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What are viruses?

The viruses are a kind of microscopic parasitic agents and acellular (that are not made of cells), able to reproduce only within a host cell, usually using their replication and genetic mechanisms causing him damage in the process.


A virus can infect any life form, from animals and plants to bacteria and other viruses (virófagos), and exist in all terrestrial, the most abundant biological form known: described more than 5000 species of viruses from its discovery in 1899 , but it is estimated that there could be millions of them.

The origin of viruses

The origin of the viruses is uncertain since there are several theories in this regard. Some suppose that they could have evolved from plasmids (fragments of free-living DNA), and others that could come from bacteria or other cellular organisms, even though their structure is much simpler than theirs.

What virologists do agree on is that they are very primitive organisms in the history of life, even though there are no viral fossil records. The known and preserved virus species date back no more than 90 years. On the other hand, viruses have an enormous capacity for mutation, which makes them enormously adaptable and changing.

Characteristics of viruses

1. The viruses are so small that they are studied by means of transmission electron microscopes. Viruses have a diameter of 20 to 300 manometers, and a length of 20 to 14,000 manometers. To understand the measures of viruses we will point out that a manometer is equal to one billionth of a meter. We could say that the diameter of a human hair is 100 times larger than a manometer.


  1. Morphology

While viruses are enormously diverse in form and structure, they are usually about 100 times smaller than bacteria and consist of a DNA molecule wrapped in a protein capsule . There are four possible forms of viruses:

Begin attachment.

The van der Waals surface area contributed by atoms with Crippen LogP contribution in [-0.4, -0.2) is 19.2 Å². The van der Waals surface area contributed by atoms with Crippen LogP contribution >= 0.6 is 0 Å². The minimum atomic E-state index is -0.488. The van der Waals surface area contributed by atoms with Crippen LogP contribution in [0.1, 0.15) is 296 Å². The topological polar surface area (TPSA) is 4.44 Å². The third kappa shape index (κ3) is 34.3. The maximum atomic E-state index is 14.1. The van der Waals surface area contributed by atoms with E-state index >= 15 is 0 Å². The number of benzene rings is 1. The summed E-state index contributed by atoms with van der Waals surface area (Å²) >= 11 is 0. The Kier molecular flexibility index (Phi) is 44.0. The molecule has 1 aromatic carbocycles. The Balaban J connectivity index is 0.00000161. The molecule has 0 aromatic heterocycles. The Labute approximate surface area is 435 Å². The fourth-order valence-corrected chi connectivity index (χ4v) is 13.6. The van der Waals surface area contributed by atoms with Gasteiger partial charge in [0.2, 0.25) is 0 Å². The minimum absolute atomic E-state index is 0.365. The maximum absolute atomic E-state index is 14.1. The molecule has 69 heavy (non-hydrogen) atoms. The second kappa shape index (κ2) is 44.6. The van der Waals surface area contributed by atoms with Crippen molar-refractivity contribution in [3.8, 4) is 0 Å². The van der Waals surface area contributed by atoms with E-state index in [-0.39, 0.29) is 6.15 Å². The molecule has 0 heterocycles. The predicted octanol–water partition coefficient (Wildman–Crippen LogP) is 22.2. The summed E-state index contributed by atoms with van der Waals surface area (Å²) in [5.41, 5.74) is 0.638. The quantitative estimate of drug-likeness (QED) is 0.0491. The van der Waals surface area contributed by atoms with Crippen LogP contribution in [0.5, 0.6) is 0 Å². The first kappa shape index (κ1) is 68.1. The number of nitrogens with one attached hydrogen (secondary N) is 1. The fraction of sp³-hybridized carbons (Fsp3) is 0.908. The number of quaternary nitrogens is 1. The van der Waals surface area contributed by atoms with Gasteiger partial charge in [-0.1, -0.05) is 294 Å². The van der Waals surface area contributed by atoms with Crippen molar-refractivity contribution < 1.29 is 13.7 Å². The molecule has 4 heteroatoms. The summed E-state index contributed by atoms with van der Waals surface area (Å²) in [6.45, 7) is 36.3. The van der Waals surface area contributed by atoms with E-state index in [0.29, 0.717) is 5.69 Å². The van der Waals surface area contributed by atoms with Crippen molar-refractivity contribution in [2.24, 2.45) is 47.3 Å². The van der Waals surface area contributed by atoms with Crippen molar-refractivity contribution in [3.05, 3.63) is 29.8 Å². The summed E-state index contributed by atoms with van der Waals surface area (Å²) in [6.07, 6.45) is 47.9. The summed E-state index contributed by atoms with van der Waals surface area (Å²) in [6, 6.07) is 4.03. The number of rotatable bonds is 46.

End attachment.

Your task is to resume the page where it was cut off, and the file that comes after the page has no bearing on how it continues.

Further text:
• Helical . In the form of a helix, with a hollow central cavity where the genetic material (RNA or DNA) is housed.
  • Icosahedral . Nearly spherical, symmetrical, they are the most abundant of all those that infect animals.
  • Wrap . These viruses have a lipid envelope that they extract from the same cell membrane of their victims. That same layer is used to inoculate its genetic material inside the cell.
  • Complex . Viruses with complex forms can be half icosahedral, helical and even have additional structures, such as protein glues. In many cases, these “tails” are used as a syringe to inject the genetic material of the virus into the cell.
  1. Infection

The process of virus reproduction comprises several stages and takes place within the infected organism and specifically within a certain type of cells (infectious selectivity). These stages are:

  • Accession . Through various mechanisms, the virus is subject to the cell to be infected, after having identified it as propitious (it must have certain characteristics that guarantee the virus the replication of its genetic material).
  • Penetration . It is called “viral penetration” to the stage in which the virus is introduced into the cell, either through the fusion of membranes or specific organs to inoculate their genetic material into the cell.
  • Replication . The genetic material of the virus forces the cell to synthesize the proteins that constitute the virus, thus replicating the same original infectious form in its interior.
  • Release . The infected cell dies, since the number of viruses synthesized inside it burst its plasma membrane, releasing these infectious forms into the environment and thus perpetuating the cycle.
  1. Classification

Several types of viruses have been identified according to the type of genetic material they possess and the replication method they use inside the cell:

DNA virus . As its name indicates, these viruses have DNA and they need to reach the nucleus of the infected cell in order to allow the synthesis of their proteins. This type of virus can be, in turn: